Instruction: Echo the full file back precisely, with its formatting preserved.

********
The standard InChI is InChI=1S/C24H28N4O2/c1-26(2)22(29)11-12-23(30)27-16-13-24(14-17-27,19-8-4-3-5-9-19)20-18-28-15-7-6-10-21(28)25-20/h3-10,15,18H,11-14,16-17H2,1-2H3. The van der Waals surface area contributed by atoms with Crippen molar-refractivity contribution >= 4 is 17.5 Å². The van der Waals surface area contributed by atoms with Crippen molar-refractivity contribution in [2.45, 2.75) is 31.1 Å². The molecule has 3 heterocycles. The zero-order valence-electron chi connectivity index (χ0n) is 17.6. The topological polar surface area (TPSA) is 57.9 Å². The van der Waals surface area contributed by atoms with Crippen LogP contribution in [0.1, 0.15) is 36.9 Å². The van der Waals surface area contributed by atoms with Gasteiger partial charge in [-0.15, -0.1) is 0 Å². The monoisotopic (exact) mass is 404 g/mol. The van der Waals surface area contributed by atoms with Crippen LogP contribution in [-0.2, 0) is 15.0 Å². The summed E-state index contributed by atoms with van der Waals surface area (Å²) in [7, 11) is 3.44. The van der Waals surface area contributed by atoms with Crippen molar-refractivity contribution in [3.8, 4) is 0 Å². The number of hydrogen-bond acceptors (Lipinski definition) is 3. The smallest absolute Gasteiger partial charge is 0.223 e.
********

The standard InChI is InChI=1S/C24H28N4O2/c1-26(2)22(29)11-12-23(30)27-16-13-24(14-17-27,19-8-4-3-5-9-19)20-18-28-15-7-6-10-21(28)25-20/h3-10,15,18H,11-14,16-17H2,1-2H3. The van der Waals surface area contributed by atoms with Crippen molar-refractivity contribution >= 4 is 17.5 Å². The van der Waals surface area contributed by atoms with Crippen molar-refractivity contribution in [2.45, 2.75) is 31.1 Å². The molecule has 3 heterocycles. The zero-order valence-electron chi connectivity index (χ0n) is 17.6. The topological polar surface area (TPSA) is 57.9 Å². The van der Waals surface area contributed by atoms with Crippen LogP contribution in [0.1, 0.15) is 36.9 Å². The van der Waals surface area contributed by atoms with Gasteiger partial charge in [-0.15, -0.1) is 0 Å². The monoisotopic (exact) mass is 404 g/mol. The van der Waals surface area contributed by atoms with Crippen LogP contribution in [-0.2, 0) is 15.0 Å². The summed E-state index contributed by atoms with van der Waals surface area (Å²) in [7, 11) is 3.44. The van der Waals surface area contributed by atoms with Crippen molar-refractivity contribution in [3.8, 4) is 0 Å². The number of hydrogen-bond acceptors (Lipinski definition) is 3. The smallest absolute Gasteiger partial charge is 0.223 e.